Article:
Despite the different tactics and frequent and angry disagreements, there was and is often as much to connect as to divide these groups and campaigning individuals. Stonewall does not oppose direct action but rather sees lobbying as a necessary additional tactic. They have also worked directly with OutRage! on a number of campaigns. OutRage!'s Peter Tatchell and one-time Stonewall chief executive Angela Mason were personally linked by their earlier activism in the Gay Liberation Front, and Mason kept the latter's manifesto pinned to the wall of her Stonewall office. Anthony Grey, who worked so tirelessly with the Homosexual Law Reform Society (a forerunner to the Campaign for Homosexual Equality) in the run-up to 1967, also attended early Gay Liberation Front meetings.

Most fundamentally, though, the work of all these groups - from the Order of the Chaeronea to OutRage! - has been framed and driven by identity politics in which rights and equality are sought for a particular marginalised group.

Ives deployed late 19th-century sexological notions of an inborn inverted "type" to point out the uselessness of the criminal law. Later the debates and campaigns of the 1950s and 1960s were underpinned by the apparently clear distinction between the homosexual and the heterosexual - a binary understanding of sexuality that had, by this time, gained a more comprehensive cultural foothold.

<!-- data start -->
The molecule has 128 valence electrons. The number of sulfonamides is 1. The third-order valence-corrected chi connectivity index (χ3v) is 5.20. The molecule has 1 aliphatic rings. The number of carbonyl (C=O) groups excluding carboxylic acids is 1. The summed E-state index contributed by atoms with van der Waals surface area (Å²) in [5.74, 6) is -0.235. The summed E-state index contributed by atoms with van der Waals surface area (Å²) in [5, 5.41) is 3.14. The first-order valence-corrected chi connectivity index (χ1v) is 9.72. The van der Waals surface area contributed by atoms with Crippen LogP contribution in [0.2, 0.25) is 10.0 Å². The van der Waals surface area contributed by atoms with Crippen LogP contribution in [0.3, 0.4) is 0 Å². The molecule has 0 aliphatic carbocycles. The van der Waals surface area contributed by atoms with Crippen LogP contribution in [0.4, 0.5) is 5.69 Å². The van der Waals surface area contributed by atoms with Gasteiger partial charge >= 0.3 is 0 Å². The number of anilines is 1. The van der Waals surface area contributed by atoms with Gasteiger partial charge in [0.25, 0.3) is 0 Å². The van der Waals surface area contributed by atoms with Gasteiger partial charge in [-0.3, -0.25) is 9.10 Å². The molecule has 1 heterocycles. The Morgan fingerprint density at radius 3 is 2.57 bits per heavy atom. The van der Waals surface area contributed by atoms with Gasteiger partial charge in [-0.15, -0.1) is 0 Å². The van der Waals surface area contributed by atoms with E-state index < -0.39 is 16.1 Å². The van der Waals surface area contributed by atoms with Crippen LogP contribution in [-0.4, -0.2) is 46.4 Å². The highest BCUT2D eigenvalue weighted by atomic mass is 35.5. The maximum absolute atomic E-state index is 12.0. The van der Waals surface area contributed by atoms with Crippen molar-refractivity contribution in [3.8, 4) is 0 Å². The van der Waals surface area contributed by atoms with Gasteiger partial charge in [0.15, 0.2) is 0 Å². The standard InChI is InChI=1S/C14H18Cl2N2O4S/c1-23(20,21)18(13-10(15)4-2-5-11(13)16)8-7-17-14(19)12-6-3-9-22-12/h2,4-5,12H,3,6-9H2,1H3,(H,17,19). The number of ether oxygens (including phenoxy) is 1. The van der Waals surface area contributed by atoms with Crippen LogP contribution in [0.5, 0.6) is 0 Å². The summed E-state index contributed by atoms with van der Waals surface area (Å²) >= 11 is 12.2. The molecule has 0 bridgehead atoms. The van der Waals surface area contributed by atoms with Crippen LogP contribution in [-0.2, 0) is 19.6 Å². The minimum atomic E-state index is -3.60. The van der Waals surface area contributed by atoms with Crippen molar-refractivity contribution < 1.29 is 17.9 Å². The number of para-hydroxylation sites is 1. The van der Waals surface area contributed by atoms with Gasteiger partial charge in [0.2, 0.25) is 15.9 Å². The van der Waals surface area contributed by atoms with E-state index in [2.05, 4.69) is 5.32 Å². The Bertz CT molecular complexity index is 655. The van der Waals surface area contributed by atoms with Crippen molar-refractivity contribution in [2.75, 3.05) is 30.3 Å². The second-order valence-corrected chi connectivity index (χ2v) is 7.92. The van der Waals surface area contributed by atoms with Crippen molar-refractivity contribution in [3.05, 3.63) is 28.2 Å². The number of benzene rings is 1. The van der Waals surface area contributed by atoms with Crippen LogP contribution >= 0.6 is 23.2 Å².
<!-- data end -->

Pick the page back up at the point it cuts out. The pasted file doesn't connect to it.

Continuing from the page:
Although some gay liberation fronters and many queer activists have tried to champion more fluid notions of desire since then, their campaigns usually default to a simpler politics of identity - one that is more readily understood and deployed. "Queer" thus often becomes a synonym for gay men, albeit one that now denotes more anger and a more activist political edge (as indeed "gay" once did).

This tradition of protest works well with our current conceptions of sexual identity and also fits into our broader political and radical cultures. It has wrought tremendous change. Aside from recent reform of immigration, partnership and adoption law, the shift in attitude and culture of the Metropolitan Police in the second half of the 1990s (to take one example) can surely be traced in large part to the joint work of OutRage! and Stonewall.